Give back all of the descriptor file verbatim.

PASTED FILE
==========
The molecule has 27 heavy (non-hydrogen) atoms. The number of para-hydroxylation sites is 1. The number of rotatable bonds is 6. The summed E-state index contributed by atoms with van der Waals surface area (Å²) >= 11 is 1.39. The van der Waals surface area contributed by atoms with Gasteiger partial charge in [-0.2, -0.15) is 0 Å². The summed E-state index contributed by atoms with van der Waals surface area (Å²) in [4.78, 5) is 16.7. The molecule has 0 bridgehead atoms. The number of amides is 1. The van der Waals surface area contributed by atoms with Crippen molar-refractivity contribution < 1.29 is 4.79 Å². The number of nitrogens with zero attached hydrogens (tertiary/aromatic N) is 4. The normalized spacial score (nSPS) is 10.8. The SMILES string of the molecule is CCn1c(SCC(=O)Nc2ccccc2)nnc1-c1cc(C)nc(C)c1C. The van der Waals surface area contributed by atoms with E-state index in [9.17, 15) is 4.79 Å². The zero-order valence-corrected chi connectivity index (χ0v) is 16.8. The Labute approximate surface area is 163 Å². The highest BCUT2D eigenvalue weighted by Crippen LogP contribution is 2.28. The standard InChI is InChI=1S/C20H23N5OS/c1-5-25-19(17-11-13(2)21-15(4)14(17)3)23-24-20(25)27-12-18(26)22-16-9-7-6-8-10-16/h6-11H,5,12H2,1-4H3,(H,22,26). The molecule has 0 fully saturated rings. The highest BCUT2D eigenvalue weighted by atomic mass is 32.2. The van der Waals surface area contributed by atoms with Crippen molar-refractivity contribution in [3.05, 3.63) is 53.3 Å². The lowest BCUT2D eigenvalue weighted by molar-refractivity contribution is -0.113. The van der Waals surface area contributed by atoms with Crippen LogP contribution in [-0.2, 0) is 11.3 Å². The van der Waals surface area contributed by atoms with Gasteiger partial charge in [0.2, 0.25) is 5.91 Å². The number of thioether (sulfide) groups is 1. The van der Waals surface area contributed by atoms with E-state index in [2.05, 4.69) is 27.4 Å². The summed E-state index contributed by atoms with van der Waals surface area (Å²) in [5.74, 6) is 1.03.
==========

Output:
The molecule has 27 heavy (non-hydrogen) atoms. The number of para-hydroxylation sites is 1. The number of rotatable bonds is 6. The summed E-state index contributed by atoms with van der Waals surface area (Å²) >= 11 is 1.39. The van der Waals surface area contributed by atoms with Gasteiger partial charge in [-0.2, -0.15) is 0 Å². The summed E-state index contributed by atoms with van der Waals surface area (Å²) in [4.78, 5) is 16.7. The molecule has 0 bridgehead atoms. The number of amides is 1. The van der Waals surface area contributed by atoms with Crippen molar-refractivity contribution < 1.29 is 4.79 Å². The number of nitrogens with zero attached hydrogens (tertiary/aromatic N) is 4. The normalized spacial score (nSPS) is 10.8. The SMILES string of the molecule is CCn1c(SCC(=O)Nc2ccccc2)nnc1-c1cc(C)nc(C)c1C. The van der Waals surface area contributed by atoms with E-state index in [9.17, 15) is 4.79 Å². The zero-order valence-corrected chi connectivity index (χ0v) is 16.8. The Labute approximate surface area is 163 Å². The highest BCUT2D eigenvalue weighted by Crippen LogP contribution is 2.28. The standard InChI is InChI=1S/C20H23N5OS/c1-5-25-19(17-11-13(2)21-15(4)14(17)3)23-24-20(25)27-12-18(26)22-16-9-7-6-8-10-16/h6-11H,5,12H2,1-4H3,(H,22,26). The molecule has 0 fully saturated rings. The highest BCUT2D eigenvalue weighted by atomic mass is 32.2. The van der Waals surface area contributed by atoms with Crippen molar-refractivity contribution in [3.05, 3.63) is 53.3 Å². The lowest BCUT2D eigenvalue weighted by molar-refractivity contribution is -0.113. The van der Waals surface area contributed by atoms with Crippen LogP contribution in [-0.2, 0) is 11.3 Å². The van der Waals surface area contributed by atoms with Gasteiger partial charge in [0.2, 0.25) is 5.91 Å². The number of thioether (sulfide) groups is 1. The van der Waals surface area contributed by atoms with E-state index in [2.05, 4.69) is 27.4 Å². The summed E-state index contributed by atoms with van der Waals surface area (Å²) in [5.74, 6) is 1.03.